‘I realised something really important during this time, and that is, hating myself forever would be a pretty damn miserable life. Annie with abs, no body fat, consistently cold and grumpy, with no social life and obsessed with numbers is not a fun person to be around (let alone live with 24/7).’
‘My site has been incredibly beneficial in my recovery journey of late, in helping realise that what I love to do, and the ways I like to live do not involve having an eating disorder or a disordered relationship with my body,’ she said
‘The amazing support and love that I have received over the past few months is amazing, and I am so grateful to have been at an access point to be receiving that,’ she said
Ms Strachan said gaining weight and confidence and making memories with loved ones is the way she wants to live.
‘I had to challenge what I knew, and begin learning to love me for me – in all aspects of my body, soul and mind,’ she said.
The idea that I could help someone else by telling them it’s okay to mess up makes me so happy.
Ms Strachan, who has spent a great deal of time learning a lot about how food effects her mood, energy levels, lifestyle, and relationships with others, said her food website and following have helped her significantly with recovery and staying positive.
‘My site has been incredibly beneficial in my recovery journey of late, in helping realise that what I love to do, and the ways I like to live do not involve having an eating disorder or a disordered relationship with my body,’ she said.
‘The amazing support and love that I have received over the past few months is amazing, and I am so grateful to have been at an access point to be receiving that.’
‘Three years ago today I was discharged from hospital for an eating disorder. I thought I was fat, ugly, horrific… just to name a few,’ Ms Strachan captioned this image in 2016
‘The idea that I could help someone else by telling them it’s okay to mess up makes me so happy. The idea of perfection in our society is so achievable, and I am not, nor will I ever be perfect,’ Ms Strachan said
What is Ms Strachan’s advice for women who are suffering from an eating disorder?
There is not one right way to recover. There is also not a time limit for recovery. If recovery takes you two months then that is amazing, and if it takes you two years then thats also just as amazing.
If you slip up, you slip up. This is so important to realise, because just like any other illness, you don’t always just recover and be great again, like nothing ever happened.
There will be a lot of times where you may find yourself feeling low, or upset – and this is the time to ask for help. A lot of a recovery process is pretty miserable, and for those struggling with a relapse or for those wanting to change their relationship with their body, asking for assistance and guidance will literally be your lifesaver.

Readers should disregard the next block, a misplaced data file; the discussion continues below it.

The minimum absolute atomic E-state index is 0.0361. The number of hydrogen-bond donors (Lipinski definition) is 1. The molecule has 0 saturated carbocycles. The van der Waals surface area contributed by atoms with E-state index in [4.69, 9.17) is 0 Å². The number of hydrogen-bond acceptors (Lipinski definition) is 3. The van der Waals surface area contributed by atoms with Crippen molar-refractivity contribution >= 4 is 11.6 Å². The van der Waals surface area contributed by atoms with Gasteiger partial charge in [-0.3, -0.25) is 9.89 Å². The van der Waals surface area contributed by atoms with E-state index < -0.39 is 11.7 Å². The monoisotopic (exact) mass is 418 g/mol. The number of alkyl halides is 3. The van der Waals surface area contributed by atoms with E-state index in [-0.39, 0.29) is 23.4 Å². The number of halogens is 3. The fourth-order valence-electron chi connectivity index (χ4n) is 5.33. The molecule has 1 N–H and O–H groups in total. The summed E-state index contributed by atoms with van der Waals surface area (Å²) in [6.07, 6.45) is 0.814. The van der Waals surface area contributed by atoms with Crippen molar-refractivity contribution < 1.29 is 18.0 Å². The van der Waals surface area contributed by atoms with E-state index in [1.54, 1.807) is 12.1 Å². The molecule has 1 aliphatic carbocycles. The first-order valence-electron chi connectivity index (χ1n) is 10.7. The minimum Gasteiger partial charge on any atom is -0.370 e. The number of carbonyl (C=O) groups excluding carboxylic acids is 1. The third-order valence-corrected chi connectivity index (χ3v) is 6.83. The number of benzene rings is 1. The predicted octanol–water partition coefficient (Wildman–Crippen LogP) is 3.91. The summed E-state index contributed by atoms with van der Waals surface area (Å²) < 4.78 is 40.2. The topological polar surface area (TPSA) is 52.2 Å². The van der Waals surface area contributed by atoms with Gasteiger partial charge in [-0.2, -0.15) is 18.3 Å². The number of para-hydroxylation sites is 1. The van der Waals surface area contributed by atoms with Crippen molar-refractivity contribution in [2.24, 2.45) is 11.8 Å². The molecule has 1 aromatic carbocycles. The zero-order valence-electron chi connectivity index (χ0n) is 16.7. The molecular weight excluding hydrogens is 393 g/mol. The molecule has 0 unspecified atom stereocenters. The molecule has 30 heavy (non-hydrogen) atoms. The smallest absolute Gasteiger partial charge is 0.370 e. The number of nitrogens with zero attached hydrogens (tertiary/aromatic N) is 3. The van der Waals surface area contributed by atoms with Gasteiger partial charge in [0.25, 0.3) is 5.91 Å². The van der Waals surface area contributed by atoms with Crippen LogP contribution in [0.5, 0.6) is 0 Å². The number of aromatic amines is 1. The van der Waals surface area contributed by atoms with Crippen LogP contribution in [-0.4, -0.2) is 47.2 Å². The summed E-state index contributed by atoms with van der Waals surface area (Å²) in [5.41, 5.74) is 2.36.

I had a relapse and I am here to tell you all, we are only human – it can happen. Having a bad day doesn’t make you a bad person, and sometimes all you need is a little lift to help you through.
She added that putting her struggles in the public eye, although tough, is important.
‘The idea that I could help someone else by telling them it’s okay to mess up makes me so happy. The idea of perfection in our society is so achievable, and I am not, nor will I ever be perfect,’ Ms Strachan said.
‘I would much rather see that someone is struggling and getting the help they need, in any aspect of mental or physical health, rather than seeing people hide away and pretend that things are not issues that need to be addressed.
‘I am vulnerable and I am strong. Being able to share my ups and downs on my site has only made me more and more aware of what being human is actually about, and the amount of feedback I have received saying that it was “so real” and “so relatable”, is amazing.
‘Loving yourself is a bloody hard process – even for those without an eating disorder. Learning that its okay to be vulnerable, upset, sad, angry, confused and anxious, is vital to enhancing anyone’s thoughts about themselves.’
Ms Strachan says the most important step in recovery is talking about any challenges with trusted friends and family members.
‘Don’t deny yourself the thoughts when they are bad, realise them and acknowledge them and then use the support around you to distract yourself from acting on them,’ she said
‘Don’t deny yourself the thoughts when they are bad, realise them and acknowledge them and then use the support around you to distract yourself from acting on them,’ she said.
‘Whether it be food fears, beginning to slowly reduce your intake, feeling body shame or getting into a binge cycle, none of that makes you insufficient of love and support – and you are allowed to ask for help when times get tough.’
If you need help or support for an eating disorder or body image issue, please call Butterfly Foundation 1800 334 673 or e-mail firstname.lastname@example.org.